What may come as a surprise to some webmasters is Google’s recent announcement that cross domain content duplication will be allowed. Google is recognizing that there are legitimate reasons to duplicate content across different websites.
For example if you are migrating to a new domain name and using a Web server that cannot perform server-side redirects. To help those webmasters with these types of issues that arise on sites, Google has created the cross-domain rel=”canonical” link element.
Google recommends following certain guidelines. Such as choosing your preferred domain, when Google is confronted with unique content writing they will generally index just one version and filter the rest out. This allows you to make the decision of which version should be indexed. In addition they recommend that you reduce in-site duplication, by placing the appropriate no index statements.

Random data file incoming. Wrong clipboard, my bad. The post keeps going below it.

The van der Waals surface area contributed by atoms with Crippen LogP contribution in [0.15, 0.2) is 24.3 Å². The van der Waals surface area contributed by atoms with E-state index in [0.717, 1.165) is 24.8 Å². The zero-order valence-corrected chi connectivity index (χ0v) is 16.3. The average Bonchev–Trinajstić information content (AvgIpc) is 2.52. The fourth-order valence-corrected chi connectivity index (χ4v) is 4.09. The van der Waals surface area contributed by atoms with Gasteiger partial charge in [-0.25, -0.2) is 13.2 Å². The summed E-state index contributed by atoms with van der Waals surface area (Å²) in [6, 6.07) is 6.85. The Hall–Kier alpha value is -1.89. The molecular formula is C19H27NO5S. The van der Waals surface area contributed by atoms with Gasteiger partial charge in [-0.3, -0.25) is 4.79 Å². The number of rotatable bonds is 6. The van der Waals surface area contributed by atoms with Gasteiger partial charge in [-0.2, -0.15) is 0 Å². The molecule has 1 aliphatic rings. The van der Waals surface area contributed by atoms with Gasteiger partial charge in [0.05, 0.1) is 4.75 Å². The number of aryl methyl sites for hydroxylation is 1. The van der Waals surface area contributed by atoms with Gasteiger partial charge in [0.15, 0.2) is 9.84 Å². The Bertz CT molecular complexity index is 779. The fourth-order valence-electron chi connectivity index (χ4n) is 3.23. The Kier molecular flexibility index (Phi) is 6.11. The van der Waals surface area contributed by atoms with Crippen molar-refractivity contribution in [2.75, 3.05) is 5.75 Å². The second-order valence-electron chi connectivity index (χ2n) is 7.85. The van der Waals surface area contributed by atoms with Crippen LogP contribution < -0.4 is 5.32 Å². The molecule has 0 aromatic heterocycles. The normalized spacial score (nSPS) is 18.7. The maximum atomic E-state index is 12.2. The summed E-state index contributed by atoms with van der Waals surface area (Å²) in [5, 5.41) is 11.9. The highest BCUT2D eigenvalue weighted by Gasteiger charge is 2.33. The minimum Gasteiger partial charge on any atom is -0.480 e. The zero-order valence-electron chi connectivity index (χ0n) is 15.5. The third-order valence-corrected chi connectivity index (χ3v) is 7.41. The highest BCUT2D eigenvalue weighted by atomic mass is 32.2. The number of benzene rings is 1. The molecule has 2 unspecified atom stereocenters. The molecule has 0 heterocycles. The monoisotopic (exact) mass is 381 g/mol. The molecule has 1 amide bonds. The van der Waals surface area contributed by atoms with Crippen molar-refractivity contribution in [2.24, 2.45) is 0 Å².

You should also enable crawling and use 301 (permanent) redirects wherever possible. These type of redirects send visitors and search engine crawlers to your preferred domain and make it extremely clear which URL the search engine should index.
Finally the use of the cross-domain rel=”canonical” link element; this is to be used in situations where it is difficult to set up a redirect. Like the previously mentioned situation where a server does not feature server-side redirects. You would use the rel=”canonical” to specify which URL of the domain is preferential for indexing by the search engine.